Tuesday, April 3, 2012
I started my internship with the Friends of Buford Park/Mt. Pisgah here in Eugene today. I am officially a Habitat Restoration Intern at an amazing park located about 15 minutes away (by car) from my home. I have previously visited this park for field trips with various classes, as well as for the Mushroom Festival that is held at the Arboretum. Buford Park occupies 2,300 acres of land situated between the Middle Fork and Coastal Forks for the Willamette River. It contains riparian forests, dense fir forests and some absolutely AMAZING oak savannas and prairies.
I'm so excited about getting my hands dirty again! I'll be spending 2 days a week for the next 10 weeks helping in the native plant nursery learning (and best of all, DOING) seasonal propagation and maintenance operations including planting, irrigation, weeding, harvesting, sales, and record keeping. I'll also have the opportunity to learn to identifying characteristics for dozens of native plants in different stages of development. I'm particularly interested in the planning that goes into this sort of restoration and nursery operation and plan to ask about it after I get enough info about the basics of my tasks.
It was raining this morning when I arrived. There were about half a dozen other students there and so I began introducing myself around to everyone. In addition to the students, I met Jessica, the volunteer coordinator, and Hal, the man who makes all the magic happen.
Jessica and Hal gave us a brief overview of the mission and operations of the Friends of Buford Park & Mt. Pisgah. Most importantly, they explained that while Lane County owns the park, that the Friends complete most of the habit restoration and maintenance for the property. Further, I learned that the Mt. Pisgah Arboretum only holds a lease on a small parcel of the land from the county.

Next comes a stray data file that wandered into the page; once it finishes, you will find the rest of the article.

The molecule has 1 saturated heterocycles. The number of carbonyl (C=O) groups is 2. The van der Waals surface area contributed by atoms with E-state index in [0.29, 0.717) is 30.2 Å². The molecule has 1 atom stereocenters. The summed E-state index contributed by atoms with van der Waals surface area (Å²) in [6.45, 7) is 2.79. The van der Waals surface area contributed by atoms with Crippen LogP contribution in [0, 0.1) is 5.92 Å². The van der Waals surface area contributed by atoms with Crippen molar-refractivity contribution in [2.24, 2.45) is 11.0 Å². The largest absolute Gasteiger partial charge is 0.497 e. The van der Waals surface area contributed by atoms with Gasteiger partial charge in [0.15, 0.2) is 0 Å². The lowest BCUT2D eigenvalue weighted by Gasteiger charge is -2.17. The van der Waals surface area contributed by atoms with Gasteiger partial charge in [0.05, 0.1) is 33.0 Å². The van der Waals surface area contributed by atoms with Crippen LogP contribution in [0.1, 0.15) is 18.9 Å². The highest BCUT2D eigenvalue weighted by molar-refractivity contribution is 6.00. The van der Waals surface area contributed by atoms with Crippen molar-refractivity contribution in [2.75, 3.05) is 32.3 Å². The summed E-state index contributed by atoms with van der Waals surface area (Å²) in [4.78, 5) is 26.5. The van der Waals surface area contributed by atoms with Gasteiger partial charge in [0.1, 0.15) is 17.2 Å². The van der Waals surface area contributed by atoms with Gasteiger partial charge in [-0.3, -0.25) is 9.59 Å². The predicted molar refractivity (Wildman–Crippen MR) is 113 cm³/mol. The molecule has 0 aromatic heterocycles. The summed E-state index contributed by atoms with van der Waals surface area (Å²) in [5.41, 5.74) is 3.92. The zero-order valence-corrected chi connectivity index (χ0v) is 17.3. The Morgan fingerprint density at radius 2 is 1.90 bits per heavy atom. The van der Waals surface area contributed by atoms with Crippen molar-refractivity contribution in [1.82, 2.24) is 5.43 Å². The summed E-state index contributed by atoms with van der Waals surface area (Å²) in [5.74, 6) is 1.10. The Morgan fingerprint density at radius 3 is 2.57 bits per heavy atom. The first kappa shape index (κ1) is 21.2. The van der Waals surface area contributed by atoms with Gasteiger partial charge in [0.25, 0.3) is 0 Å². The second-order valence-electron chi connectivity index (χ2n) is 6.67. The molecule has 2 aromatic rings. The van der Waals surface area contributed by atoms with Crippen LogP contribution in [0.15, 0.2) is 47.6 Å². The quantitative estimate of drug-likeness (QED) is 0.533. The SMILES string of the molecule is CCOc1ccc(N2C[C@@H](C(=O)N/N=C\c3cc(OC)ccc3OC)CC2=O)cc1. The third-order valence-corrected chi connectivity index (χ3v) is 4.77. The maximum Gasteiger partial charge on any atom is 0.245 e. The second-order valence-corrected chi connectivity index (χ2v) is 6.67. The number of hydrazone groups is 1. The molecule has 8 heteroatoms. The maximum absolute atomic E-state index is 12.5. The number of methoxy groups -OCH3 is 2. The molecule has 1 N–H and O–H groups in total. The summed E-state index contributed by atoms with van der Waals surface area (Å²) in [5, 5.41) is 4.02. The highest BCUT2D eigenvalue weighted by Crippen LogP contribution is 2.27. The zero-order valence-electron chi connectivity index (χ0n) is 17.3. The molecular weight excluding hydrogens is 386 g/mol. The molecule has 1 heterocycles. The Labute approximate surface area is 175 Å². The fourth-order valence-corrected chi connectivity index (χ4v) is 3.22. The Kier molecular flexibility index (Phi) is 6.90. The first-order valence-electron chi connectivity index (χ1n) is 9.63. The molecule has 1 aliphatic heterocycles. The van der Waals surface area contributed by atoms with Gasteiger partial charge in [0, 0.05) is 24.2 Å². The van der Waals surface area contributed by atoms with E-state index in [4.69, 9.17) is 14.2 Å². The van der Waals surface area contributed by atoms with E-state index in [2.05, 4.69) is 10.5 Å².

We took a tour of the greenhouse and talked about the seed starting operations and then moved out into the field/lot areas of the nursery. We talked about the non-native invasive plants that are starting to release seed and what was most important to remove from the gardens. Then, we got to work.
We weeded a large plant bed this morning that was FULL of weeds (plants that didn't belong there). It was supposed to be a bed of Grindelia integrifolia, Willamette Valley Gumweed. But it was full of just about everything else instead. There were six of us weeding for more than an hour and we only finished up about half of it! I'm looking forward to seeing a bed full of these:
After that, we split up into different tasks. I helped with dividing large pots of Juncus petans, Common Spreading Rush. We planted small sprigs of the divided plant into one gallon pots and then moved all of them to the shade lot area for rushes.
Before I knew it, I was dirty and time was up. This morning was a rainy start to what will hopefully be a fantastic internship.
I'm looking forward to being out there on days like this: